Saucony Peregrine 8 vs. Hoka One One Speedgoat 2 (RTR review here):  Not quite in the same category, but both very capable trail shoes for long distance and tough terrain.  Traction is superior with the Peregrine 8, fit on both is fairly similar.  Of course the Speedgoat 2 has better cushion, but the Peregrine 8 is very cushioned and protective in its own right.

Saucony Peregrine 8 vs. Saucony Peregrine 7 (RTR review here):  Long time Peregrine users will be somewhat skeptical of the added weight, 1.4 oz or so and cushion/stack height, but I would say to give the Peregrine 8 a chance, I think it will be a pleasant surprise.

Saucony Peregrine 8 vs. Saucony Xodus ISO (RTR review here):  The Peregrine 8 is creeping up on the Xodus in weight, but is a completely different shoe.  It is much more responsive and agile than the Xodus, with better traction and comparable cushion.

Reviewer
Jeff Valliere is a former pro cyclist who now runs and climbs the mountains of Colorado. He has been top 5 Masters, top 25 overall, at the Pike's Peak Marathon several times, finishing 2d Masters in 2015. Jeff loves vertical accumulating more than 500,000 vertical feet per year, has climbed all the Colorado 14's and 200 of the 13's and has held FKT on several. 
Photo Credit: Jeff Valliere
The Peregrine was provided at no cost. The opinions herein are entirely the author's.
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16 comments:

Anonymous said...

I find the peregrine 8 comfy for my wider feet. Supportive upper but not too tight, in any event roomier than the Speedgoat. No hot spots/blistering, breathable.

Jamie Sabuda said...

Hey Sam,

I represent Salomon road/trail run socks in the US. We would love to get you some socks to review on your website can you please email me at jamie.sabuda@sportsdispatch.net so we can make the necessary arrangements?

Thanks!

Regards,

Jamie

Serge said...

Thanks for the review. So far I'm really happy with this shoe for all the reasons you mention. Its technical and agile, but also smooth and cushy. The isofit panel makes for a close fit without chocking your foot. On that note, I've found that the forefoot fits a lot better if I start the laces on the second hole up where the isofit starts. That way I get a great midfoot fit, and the toebox feels decently wide. Also, I'm most often an 11.5, as with previous peregrine's, but I'm happy I sized down. 11.5 would have been too long. One of my favorite trail shoes I've tried out of the box.

sam winebaum said...

Hi Serge,
Thanks for your comment and tip.
Sam, Editor

Thanks for reading Road Trail Run! See our page with links to all shoe and gear reviews HERE. You can also follow RoadTrailRun on Facebook, Twitter, YouTube and Instagram where we publish interesting run related content more frequently as well as links to our latest reviews. Shopping through links on articles help support RoadTrail Run and is much appreciated

Jeff Valliere said...

Anon, interesting. I have a somewhat narrow, low volume foot and find the Speedgoat 2 and Peregrine 8 fit me well and similar, but the Peregrine 8 does indeed have a bit more of a pliable upper with more give to it.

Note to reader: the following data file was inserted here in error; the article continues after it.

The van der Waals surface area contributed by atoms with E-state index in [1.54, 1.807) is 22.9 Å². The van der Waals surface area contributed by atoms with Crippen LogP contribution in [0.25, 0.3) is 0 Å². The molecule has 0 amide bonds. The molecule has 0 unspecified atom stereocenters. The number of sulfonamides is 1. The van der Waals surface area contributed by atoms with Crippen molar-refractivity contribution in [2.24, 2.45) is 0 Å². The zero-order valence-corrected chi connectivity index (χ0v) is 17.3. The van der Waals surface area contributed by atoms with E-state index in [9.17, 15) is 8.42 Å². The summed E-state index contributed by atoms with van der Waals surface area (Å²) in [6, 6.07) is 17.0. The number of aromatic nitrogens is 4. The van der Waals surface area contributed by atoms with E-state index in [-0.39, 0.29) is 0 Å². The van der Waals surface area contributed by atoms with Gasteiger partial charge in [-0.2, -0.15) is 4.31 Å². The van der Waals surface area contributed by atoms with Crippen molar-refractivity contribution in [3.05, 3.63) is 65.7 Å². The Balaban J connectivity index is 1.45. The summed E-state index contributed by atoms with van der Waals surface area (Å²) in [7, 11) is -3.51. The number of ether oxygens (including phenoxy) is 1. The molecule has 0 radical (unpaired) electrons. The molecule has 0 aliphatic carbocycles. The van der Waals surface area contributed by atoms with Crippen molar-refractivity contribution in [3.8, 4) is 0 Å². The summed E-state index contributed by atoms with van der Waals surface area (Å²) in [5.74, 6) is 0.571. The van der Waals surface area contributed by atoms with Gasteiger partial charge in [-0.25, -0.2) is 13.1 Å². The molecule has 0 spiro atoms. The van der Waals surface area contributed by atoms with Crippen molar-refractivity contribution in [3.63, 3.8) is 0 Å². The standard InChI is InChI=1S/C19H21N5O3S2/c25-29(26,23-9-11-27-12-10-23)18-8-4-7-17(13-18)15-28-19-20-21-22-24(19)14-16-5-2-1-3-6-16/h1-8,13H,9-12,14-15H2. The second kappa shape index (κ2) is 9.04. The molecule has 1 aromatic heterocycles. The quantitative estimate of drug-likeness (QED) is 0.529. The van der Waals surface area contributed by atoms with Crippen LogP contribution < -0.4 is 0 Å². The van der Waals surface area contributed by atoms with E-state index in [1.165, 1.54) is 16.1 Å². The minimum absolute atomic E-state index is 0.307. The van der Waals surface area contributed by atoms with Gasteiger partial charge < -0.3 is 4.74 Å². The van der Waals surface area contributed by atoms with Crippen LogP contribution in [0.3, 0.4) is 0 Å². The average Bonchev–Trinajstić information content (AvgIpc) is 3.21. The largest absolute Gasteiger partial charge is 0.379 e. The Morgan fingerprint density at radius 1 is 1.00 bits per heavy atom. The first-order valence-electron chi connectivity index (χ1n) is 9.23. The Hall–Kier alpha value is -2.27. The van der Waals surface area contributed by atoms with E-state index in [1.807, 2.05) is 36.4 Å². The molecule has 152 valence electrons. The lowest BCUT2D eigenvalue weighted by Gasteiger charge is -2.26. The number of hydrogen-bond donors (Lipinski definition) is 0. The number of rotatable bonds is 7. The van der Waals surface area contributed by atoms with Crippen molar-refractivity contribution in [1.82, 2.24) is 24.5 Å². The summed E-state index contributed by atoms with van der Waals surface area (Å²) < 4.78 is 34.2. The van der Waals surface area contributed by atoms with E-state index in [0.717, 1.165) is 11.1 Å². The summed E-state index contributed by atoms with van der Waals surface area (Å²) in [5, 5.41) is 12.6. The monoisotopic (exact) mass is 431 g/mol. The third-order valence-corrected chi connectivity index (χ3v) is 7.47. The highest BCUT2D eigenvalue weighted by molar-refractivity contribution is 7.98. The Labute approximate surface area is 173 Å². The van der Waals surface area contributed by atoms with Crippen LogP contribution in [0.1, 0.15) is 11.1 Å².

Serge, thanks for the feedback. A great shoe indeed!

Σπύρος said...

I still prefer version 6. Much breathable without the isofit system which prevents air passing through. The more aggresive outsole is a welcome improvement. I wonder how Saucony managed to make a much heaver shoe since they removed the rockplate.

sam winebaum said...

I think most if not all of the weight gain comes from 2.5mm more midsole cushion. Sam, Editor

Anonymous said...

Heavier and narrower - no thanks. It will be back to Altra for me. Looking forward to review of Altra Lone Peak 4.0.

sam winebaum said...

Hi Anonymous,
I will be adding my first impressions to Jeff's review shortly. I did not run the Peregrine 7 but can say that the 8 is in no way a narrow trail shoe. In fact I think it has more toe room and far better overall foot than the Altra Lone Peak 3.5. The front upper and overall upper is soft so absolute width is only one factor to fit and comfort.
Sam, Editor

Michaël Crausaz said...

Hi. Do you think that it is a good shoe to run over 100 km ?

Jeff Valliere said...

They have enough cushion and protection, so I guess it depends on fit and terrain (if you really need that much lug).

Wes Arnold said...

Hi, I have two multi terrain 50 mile ultras later this year which will include hard packed tracks, woodland paths, hills, soft grass and some mud. Would these be good for that distance and terrain or would I be better going with something like the Akasha?

Anonymous said...

Love to know if this is a good soft cushion shoe or is it firm as I read in your review that there is good cushioning. If you compared this to the Adidas Supernova ST would it be similar or with the Adidas feel softer? Thanks!

sam winebaum said...

Hi Anonymous, I have not run the ST but have Supernova Glide, Energy Boost 4 and Peregrine The Peregrine is plenty cushioned but not quite as soft as adidas Boost road shoes. Adidas makes some fine trail Boost shoes. I really enjoyed the Response Trail Boost in an earlier version, so a similar feel to ST and we have reviewed various Terrex, firmer more stable trail use Boost shoes and other adidas here http://www.roadtrailrun.com/p/blog-page.html?m=1
Sam, Editor

Ante said...

Thanks for a great review!
How would you rate Peregrine 8 on door-yo-trail performance / paved roads vs Salomon XA Elevate?

sam winebaum said...

Hi Ante, I too have now run Peregrine on both trail and road as well as XA Elevate. While the Peregrine is more and softer cushioned the XA is far superior on road particularly at faster paces
Sam,Editor